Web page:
Number of folds: 3
    Number of steps per fold: 36
    Number of steps to exclude from the end of each train set before test (gap): 0

Fold: 0
    Training:   1992-04-01 00:00:00 -- 1999-06-01 00:00:00  (n=87)
    Validation: 1999-07-01 00:00:00 -- 2002-06-01 00:00:00  (n=36)
Fold: 1
    Training:   1992-04-01 00:00:00 -- 2002-06-01 00:00:00  (n=123)
    Validation: 2002-07-01 00:00:00 -- 2005-06-01 00:00:00  (n=36)
Fold: 2
    Training:   1992-04-01 00:00:00 -- 2005-06-01 00:00:00  (n=159)
    Validation: 2005-07-01 00:00:00 -- 2008-06-01 00:00:00  (n=36)

Backtest metric (MSE): 0.010578977232387663
In [19]:
# Plot backtest predictions vs real values
# ==============================================================================
fig, ax = plt.subplots(figsize=(6, 2.5))
data.loc[predictions_backtest.index, 'y'].plot(ax=ax, label='test')
predictions_backtest.plot(ax=ax, label='predictions')
ax.legend();

Model explanaibility (Feature importance)

Due to the complex nature of many modern machine learning models, such as ensemble methods, they often function as black boxes, making it difficult to understand why a particular prediction was made. Explanability techniques aim to demystify these models, providing insight into their inner workings and helping to build trust, improve transparency, and meet regulatory requirements in various domains. Enhancing model explainability not only helps to understand model behavior, but also helps to identify biases, improve model performance, and enable stakeholders to make more informed decisions based on machine learning insights.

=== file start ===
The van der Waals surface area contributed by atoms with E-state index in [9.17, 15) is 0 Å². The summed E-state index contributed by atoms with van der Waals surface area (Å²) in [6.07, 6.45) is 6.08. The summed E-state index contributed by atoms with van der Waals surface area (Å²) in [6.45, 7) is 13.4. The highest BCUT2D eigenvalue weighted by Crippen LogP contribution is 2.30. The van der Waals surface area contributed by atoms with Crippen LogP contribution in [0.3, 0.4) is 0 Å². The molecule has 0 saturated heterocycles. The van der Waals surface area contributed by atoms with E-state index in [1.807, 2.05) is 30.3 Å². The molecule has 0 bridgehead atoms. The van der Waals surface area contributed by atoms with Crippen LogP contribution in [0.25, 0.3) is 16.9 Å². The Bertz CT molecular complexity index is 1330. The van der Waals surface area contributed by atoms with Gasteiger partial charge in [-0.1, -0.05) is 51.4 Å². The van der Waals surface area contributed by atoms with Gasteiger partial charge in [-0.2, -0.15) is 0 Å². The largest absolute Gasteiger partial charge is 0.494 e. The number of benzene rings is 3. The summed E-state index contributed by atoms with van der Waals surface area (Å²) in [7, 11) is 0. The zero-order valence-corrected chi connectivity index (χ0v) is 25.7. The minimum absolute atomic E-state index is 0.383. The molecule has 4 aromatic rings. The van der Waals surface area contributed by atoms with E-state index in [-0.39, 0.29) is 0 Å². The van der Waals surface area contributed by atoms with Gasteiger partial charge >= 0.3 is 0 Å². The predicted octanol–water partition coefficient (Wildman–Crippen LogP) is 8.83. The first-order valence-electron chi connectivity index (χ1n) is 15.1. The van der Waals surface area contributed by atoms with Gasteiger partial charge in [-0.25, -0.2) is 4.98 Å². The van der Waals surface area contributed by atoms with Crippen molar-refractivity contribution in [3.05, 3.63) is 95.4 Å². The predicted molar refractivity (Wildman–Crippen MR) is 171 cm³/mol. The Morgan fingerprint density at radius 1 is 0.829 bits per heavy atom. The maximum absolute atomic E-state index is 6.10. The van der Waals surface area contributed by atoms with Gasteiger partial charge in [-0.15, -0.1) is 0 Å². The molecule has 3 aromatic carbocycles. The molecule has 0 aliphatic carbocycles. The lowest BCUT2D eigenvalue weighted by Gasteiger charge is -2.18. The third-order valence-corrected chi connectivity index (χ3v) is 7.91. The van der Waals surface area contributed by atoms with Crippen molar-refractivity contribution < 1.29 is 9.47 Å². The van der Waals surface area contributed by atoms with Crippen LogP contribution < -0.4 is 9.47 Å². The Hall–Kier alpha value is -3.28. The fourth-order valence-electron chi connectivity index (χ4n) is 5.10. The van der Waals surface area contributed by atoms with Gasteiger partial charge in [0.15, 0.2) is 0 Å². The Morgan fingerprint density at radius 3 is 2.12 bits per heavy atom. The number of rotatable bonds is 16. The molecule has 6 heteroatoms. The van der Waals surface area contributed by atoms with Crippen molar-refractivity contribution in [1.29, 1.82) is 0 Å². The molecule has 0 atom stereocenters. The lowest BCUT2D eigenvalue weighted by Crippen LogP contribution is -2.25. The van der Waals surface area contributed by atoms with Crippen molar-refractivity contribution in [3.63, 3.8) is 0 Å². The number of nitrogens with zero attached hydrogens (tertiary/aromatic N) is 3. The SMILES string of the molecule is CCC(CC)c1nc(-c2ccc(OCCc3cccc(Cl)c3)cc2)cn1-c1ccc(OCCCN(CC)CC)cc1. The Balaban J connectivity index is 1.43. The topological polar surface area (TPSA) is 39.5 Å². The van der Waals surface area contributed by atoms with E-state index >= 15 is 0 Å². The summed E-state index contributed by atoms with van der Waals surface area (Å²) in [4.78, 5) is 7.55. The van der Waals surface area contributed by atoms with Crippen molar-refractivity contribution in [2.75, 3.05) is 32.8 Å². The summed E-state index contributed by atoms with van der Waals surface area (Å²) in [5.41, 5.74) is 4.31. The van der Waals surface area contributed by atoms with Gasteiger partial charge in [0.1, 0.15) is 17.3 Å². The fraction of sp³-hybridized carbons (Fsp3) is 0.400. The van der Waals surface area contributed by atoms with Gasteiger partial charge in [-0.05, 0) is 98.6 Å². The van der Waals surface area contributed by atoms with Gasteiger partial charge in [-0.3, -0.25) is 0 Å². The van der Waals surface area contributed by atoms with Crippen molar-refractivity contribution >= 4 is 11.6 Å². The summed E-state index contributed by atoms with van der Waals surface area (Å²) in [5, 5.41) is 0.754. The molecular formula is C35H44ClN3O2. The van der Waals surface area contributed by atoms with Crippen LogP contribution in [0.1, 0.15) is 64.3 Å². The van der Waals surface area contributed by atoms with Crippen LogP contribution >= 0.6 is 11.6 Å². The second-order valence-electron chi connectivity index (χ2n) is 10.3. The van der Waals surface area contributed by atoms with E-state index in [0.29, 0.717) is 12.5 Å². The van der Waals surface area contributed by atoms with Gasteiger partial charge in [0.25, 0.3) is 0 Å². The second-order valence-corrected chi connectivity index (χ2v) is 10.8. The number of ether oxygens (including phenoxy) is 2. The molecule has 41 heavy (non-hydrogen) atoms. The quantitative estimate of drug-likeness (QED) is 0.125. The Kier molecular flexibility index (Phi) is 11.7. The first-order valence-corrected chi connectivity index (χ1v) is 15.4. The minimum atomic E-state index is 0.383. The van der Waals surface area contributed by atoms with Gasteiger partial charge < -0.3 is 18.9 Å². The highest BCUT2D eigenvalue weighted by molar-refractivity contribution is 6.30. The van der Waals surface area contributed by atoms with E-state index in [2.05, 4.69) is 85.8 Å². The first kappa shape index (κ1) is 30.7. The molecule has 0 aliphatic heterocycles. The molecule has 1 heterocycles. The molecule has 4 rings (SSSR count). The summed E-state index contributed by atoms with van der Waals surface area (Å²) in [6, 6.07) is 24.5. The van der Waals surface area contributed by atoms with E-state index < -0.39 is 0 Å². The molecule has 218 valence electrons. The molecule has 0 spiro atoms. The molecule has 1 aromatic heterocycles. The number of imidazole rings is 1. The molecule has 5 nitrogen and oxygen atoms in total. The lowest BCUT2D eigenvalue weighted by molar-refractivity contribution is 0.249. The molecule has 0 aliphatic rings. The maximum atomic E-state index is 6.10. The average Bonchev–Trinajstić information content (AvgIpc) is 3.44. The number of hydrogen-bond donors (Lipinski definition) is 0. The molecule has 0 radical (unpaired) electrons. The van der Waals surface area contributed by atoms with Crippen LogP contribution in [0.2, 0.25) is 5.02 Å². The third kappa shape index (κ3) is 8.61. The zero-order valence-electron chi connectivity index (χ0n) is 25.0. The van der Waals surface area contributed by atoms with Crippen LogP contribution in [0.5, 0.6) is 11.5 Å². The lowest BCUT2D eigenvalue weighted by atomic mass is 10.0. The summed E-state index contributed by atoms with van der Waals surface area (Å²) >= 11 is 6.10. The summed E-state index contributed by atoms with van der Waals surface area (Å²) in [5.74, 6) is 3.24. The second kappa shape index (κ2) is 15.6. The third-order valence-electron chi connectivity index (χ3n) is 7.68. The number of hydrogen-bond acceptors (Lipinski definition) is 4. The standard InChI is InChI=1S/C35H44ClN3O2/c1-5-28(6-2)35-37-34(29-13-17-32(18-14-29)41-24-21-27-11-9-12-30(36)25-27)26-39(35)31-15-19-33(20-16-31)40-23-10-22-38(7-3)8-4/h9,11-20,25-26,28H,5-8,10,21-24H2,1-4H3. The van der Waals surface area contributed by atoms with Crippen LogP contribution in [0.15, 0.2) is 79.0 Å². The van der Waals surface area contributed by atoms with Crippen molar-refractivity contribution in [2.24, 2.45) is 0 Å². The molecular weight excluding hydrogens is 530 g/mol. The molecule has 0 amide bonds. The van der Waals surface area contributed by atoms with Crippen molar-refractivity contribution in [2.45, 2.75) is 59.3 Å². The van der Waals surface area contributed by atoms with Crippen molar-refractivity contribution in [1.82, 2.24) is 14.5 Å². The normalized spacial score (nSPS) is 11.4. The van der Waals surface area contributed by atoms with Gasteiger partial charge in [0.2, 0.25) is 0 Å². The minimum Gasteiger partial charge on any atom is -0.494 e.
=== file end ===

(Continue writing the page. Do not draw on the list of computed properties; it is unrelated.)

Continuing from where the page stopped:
Skforecast is compatible with some of the most popular model explainability methods: model-specific feature importances, SHAP values, and partial dependence plots.

In [20]:
# Predictors importances
# ==============================================================================
forecaster.get_feature_importances()
Out[20]:
feature importance
0 lag_1 0.009412
1 lag_2 0.087268
2 lag_3 0.012754
3 lag_4 0.001446
4 lag_5 0.000401
5 lag_6 0.001386